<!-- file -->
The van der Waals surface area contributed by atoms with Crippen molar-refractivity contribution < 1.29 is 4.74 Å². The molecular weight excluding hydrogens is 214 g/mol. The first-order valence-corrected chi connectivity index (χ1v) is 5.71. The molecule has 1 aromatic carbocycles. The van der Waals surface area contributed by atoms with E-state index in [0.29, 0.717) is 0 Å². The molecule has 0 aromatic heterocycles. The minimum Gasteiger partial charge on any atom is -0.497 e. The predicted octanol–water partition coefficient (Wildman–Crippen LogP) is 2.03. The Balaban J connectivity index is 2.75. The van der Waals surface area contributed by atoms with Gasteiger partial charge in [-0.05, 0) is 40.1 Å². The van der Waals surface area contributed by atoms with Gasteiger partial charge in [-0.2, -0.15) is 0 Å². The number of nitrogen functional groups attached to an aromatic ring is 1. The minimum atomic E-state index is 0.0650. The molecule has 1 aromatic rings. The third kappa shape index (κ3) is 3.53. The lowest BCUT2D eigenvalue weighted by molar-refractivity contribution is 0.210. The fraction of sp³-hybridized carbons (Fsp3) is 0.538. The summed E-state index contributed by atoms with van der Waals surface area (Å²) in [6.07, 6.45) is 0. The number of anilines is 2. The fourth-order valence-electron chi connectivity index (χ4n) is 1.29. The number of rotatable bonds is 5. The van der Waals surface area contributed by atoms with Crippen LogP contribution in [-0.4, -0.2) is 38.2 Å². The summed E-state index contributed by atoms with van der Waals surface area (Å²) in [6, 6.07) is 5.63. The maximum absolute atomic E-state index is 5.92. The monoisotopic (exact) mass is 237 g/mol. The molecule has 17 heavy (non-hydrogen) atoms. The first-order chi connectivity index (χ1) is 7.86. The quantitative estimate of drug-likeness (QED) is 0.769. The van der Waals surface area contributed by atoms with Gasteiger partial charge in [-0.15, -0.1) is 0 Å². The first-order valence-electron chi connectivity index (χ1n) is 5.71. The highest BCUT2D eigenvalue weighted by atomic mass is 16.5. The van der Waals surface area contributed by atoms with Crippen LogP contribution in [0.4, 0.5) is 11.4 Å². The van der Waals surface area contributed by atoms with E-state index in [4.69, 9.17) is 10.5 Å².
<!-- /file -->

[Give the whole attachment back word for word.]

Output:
The van der Waals surface area contributed by atoms with Crippen molar-refractivity contribution < 1.29 is 4.74 Å². The molecular weight excluding hydrogens is 214 g/mol. The first-order valence-corrected chi connectivity index (χ1v) is 5.71. The molecule has 1 aromatic carbocycles. The van der Waals surface area contributed by atoms with E-state index in [0.29, 0.717) is 0 Å². The molecule has 0 aromatic heterocycles. The minimum Gasteiger partial charge on any atom is -0.497 e. The predicted octanol–water partition coefficient (Wildman–Crippen LogP) is 2.03. The Balaban J connectivity index is 2.75. The van der Waals surface area contributed by atoms with Gasteiger partial charge in [-0.05, 0) is 40.1 Å². The van der Waals surface area contributed by atoms with Gasteiger partial charge in [-0.2, -0.15) is 0 Å². The number of nitrogen functional groups attached to an aromatic ring is 1. The minimum atomic E-state index is 0.0650. The molecule has 1 aromatic rings. The third kappa shape index (κ3) is 3.53. The lowest BCUT2D eigenvalue weighted by molar-refractivity contribution is 0.210. The fraction of sp³-hybridized carbons (Fsp3) is 0.538. The summed E-state index contributed by atoms with van der Waals surface area (Å²) in [6.07, 6.45) is 0. The number of anilines is 2. The fourth-order valence-electron chi connectivity index (χ4n) is 1.29. The number of rotatable bonds is 5. The van der Waals surface area contributed by atoms with Crippen LogP contribution in [-0.4, -0.2) is 38.2 Å². The summed E-state index contributed by atoms with van der Waals surface area (Å²) in [6, 6.07) is 5.63. The maximum absolute atomic E-state index is 5.92. The monoisotopic (exact) mass is 237 g/mol. The molecule has 17 heavy (non-hydrogen) atoms. The first-order chi connectivity index (χ1) is 7.86. The quantitative estimate of drug-likeness (QED) is 0.769. The van der Waals surface area contributed by atoms with Gasteiger partial charge in [-0.15, -0.1) is 0 Å². The first-order valence-electron chi connectivity index (χ1n) is 5.71. The highest BCUT2D eigenvalue weighted by atomic mass is 16.5. The van der Waals surface area contributed by atoms with Crippen LogP contribution in [0.4, 0.5) is 11.4 Å². The van der Waals surface area contributed by atoms with E-state index in [4.69, 9.17) is 10.5 Å².